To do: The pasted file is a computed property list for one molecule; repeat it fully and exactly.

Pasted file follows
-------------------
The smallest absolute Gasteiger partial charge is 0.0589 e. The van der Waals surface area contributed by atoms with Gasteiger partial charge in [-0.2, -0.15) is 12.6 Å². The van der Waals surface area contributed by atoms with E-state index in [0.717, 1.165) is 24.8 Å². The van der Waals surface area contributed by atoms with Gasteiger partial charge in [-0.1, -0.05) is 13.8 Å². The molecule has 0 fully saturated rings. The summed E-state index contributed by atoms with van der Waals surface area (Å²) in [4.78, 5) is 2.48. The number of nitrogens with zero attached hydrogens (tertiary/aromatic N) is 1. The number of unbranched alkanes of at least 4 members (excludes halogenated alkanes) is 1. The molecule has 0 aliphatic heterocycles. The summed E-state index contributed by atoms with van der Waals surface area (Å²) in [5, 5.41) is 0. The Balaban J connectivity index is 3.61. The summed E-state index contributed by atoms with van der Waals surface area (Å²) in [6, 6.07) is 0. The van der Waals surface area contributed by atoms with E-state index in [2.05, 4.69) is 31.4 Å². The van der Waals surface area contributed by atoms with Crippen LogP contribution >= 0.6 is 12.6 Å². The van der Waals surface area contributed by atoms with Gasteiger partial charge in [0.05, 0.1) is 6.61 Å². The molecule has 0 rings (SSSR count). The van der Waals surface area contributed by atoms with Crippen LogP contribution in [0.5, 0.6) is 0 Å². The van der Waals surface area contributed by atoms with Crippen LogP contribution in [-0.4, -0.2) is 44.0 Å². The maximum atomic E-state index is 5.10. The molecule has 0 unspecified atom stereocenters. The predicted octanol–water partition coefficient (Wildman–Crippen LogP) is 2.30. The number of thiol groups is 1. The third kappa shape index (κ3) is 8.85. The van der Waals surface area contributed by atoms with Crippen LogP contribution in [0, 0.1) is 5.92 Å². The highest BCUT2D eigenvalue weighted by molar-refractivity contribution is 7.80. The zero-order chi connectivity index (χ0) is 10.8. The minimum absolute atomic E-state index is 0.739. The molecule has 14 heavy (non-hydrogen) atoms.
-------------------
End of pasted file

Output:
The smallest absolute Gasteiger partial charge is 0.0589 e. The van der Waals surface area contributed by atoms with Gasteiger partial charge in [-0.2, -0.15) is 12.6 Å². The van der Waals surface area contributed by atoms with E-state index in [0.717, 1.165) is 24.8 Å². The van der Waals surface area contributed by atoms with Gasteiger partial charge in [-0.1, -0.05) is 13.8 Å². The molecule has 0 fully saturated rings. The summed E-state index contributed by atoms with van der Waals surface area (Å²) in [4.78, 5) is 2.48. The number of nitrogens with zero attached hydrogens (tertiary/aromatic N) is 1. The number of unbranched alkanes of at least 4 members (excludes halogenated alkanes) is 1. The molecule has 0 aliphatic heterocycles. The summed E-state index contributed by atoms with van der Waals surface area (Å²) in [5, 5.41) is 0. The Balaban J connectivity index is 3.61. The summed E-state index contributed by atoms with van der Waals surface area (Å²) in [6, 6.07) is 0. The van der Waals surface area contributed by atoms with E-state index in [2.05, 4.69) is 31.4 Å². The van der Waals surface area contributed by atoms with Crippen LogP contribution >= 0.6 is 12.6 Å². The van der Waals surface area contributed by atoms with Gasteiger partial charge in [0.05, 0.1) is 6.61 Å². The molecule has 0 rings (SSSR count). The van der Waals surface area contributed by atoms with Crippen LogP contribution in [0.5, 0.6) is 0 Å². The van der Waals surface area contributed by atoms with Crippen LogP contribution in [-0.4, -0.2) is 44.0 Å². The maximum atomic E-state index is 5.10. The molecule has 0 unspecified atom stereocenters. The predicted octanol–water partition coefficient (Wildman–Crippen LogP) is 2.30. The number of thiol groups is 1. The third kappa shape index (κ3) is 8.85. The van der Waals surface area contributed by atoms with Crippen LogP contribution in [0, 0.1) is 5.92 Å². The highest BCUT2D eigenvalue weighted by molar-refractivity contribution is 7.80. The zero-order chi connectivity index (χ0) is 10.8. The minimum absolute atomic E-state index is 0.739. The molecule has 14 heavy (non-hydrogen) atoms.